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Amid Rumors, Queries, Barry Soldiers On

Comeback Bid Draws Support, Skepticism

By Yolanda Woodlee and Monte Reel
Washington Post Staff Writers
Monday, August 9, 2004; Page A01

First thing in the morning, commuters stepped off their buses and trudged toward the Anacostia Metro station. A thin man in a straw hat intercepted them, a politician angling for votes.

"You live in Ward 8? You 18?"


Barry, vying for the Ward 8 council seat in the Sept. 14 Democratic primary, speaks at last month's candidates forum. (Bill O'leary -- The Washington Post)

_____Correction_____
An Aug. 9 profile of Marion Barry incorrectly described his service on the D.C. Council. Barry served as an at-large member, not a Ward 8 representative, before becoming mayor. He was elected to the council from Ward 8 before his return to the mayor's office.


_____The Barry Legacy_____
Under Barry, Promise Unfulfilled
Barry Reviews His Term
A Turbulent Era That Defined D.C. Comes to an End
Mayor Says He Won't Seek Another Term
_____More on Barry_____
Agent Says Supervisors Backed Barry Sting
FBI, Police Planned Barry Sting
Barry Arrested on Cocaine Charges in Undercover FBI, Police Operation
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D.C. Elections Effi Barry Defends Ex-Husband (The Washington Post, Aug 19, 2004)
Outspoken Spokesman Is Leaving (The Washington Post, Aug 12, 2004)
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Full Coverage: 2004 D.C. Elections
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Some continued to trundle past that July morning, but one woman -- a 64-year-old named C. Kennedy -- saw something familiar in the man's face and gave voice to the double takes happening around her: "It's Marion Barry."

Barry draws a lot of double takes these days. He gets them when he's working on a T-bone steak at Players Lounge in Southeast Washington, or when he's shaking hands outside his campaign headquarters on Martin Luther King Jr. Avenue, or when he's pushing a shopping cart through the Safeway on Alabama Avenue SE. He looks more frail than the last time he was in the public eye, the waistline of his pants cinching under his belt, his swagger slowed by age and circumstance.

Since leaving the mayor's office in 1999, he has been free of the prostate cancer he fought in the '90s, watched a return to politics derail amid allegations of a drug relapse, separated from his fourth wife, battled diabetes, earned an uneven living in investment banking and turned 68.

At the Metro station, Barry carried himself like a local folk hero, and the commuters treated him like one. He was, after all, the man who started as a civil rights pioneer, then won a seat on the D.C. school board in 1971, then served on the D.C. Council representing Ward 8 and then became mayor. Even after falling from grace as mayor in a 1990 drug sting, he engineered a political comeback as mayor that once again thrust him into the national spotlight.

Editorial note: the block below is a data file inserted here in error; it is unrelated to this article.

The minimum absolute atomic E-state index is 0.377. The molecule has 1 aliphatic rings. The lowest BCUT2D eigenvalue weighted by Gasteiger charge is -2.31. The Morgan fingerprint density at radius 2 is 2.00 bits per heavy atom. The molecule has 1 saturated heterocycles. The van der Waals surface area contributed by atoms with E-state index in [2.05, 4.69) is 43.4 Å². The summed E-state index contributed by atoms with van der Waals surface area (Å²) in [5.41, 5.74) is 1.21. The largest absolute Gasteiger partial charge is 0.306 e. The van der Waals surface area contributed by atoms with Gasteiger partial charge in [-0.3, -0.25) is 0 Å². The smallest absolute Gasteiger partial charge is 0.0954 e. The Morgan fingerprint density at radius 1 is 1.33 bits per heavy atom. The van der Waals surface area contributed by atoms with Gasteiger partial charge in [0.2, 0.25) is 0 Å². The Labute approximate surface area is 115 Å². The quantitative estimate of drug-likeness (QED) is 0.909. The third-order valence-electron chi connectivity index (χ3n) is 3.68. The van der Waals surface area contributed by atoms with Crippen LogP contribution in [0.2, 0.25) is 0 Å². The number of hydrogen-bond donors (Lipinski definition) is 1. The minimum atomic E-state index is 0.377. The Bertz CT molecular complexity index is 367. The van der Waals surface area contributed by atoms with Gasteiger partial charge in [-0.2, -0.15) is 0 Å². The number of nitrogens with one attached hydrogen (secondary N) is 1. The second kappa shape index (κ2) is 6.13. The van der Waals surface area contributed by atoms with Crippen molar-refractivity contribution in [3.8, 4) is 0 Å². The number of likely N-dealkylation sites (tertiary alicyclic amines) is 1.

The past five years have amounted to his longest retreat into private life since his twenties, and now he's trying to get back into the public sector, again to represent Ward 8 on the council. The Metro riders he talked to assured him that he had their votes, and he assured them that he has their interests at heart. But this campaign -- against longtime ally and incumbent Sandy Allen -- is unlike any he's waged.

Questions about his health crop up. Whispers of personal financial problems prompt suspicions about his political motives. Some longtime supporters keep their distance, and he bitterly cut ties with a new campaign manager this summer. Endorsements have been few and have not come easily.

"There comes a time when a great fighter thinks that he or she is winning the fight, but the trainer can see what the fighter can't," Dion Jordan wrote to Barry after a brief stint as campaign manager. "You're that fighter and I'm your trainer, and I am throwing in the towel for you, because your pride will not let you." Jordan said he wanted to end the campaign because he believed Barry had become a shadow of his former self. Barry shrugged him off as a disgruntled former employee, just as he's discounted advice of others who counseled against running.

"He makes his mind up, and that's it," said Cora Masters Barry, Barry's fourth wife, who separated from him in 2002.

"He's not going to ask others. If that's what he wants to do, he's going to do it."

Instead, Barry listens to people such as Kennedy, whose eyes locked with his as she told him: "You're the Moses of your people."

Speculation After No-Show

The sun was baking protesters outside the Sudanese Embassy on Massachusetts Avenue NW. Protest organizers had announced that Barry would be there, and the small crowd that waited for him spoke to the fascination he still can provoke in this city. But he never showed.

He was in his apartment in Ward 8 with thick gauze on his right foot. He explained later that he had pulled at the skin on his toe, causing it to bleed so profusely that he had to go to Greater Southeast Community Hospital for help in stanching the flow. For diabetics, circulatory problems of the feet can turn serious, although this one proved to be relatively harmless.


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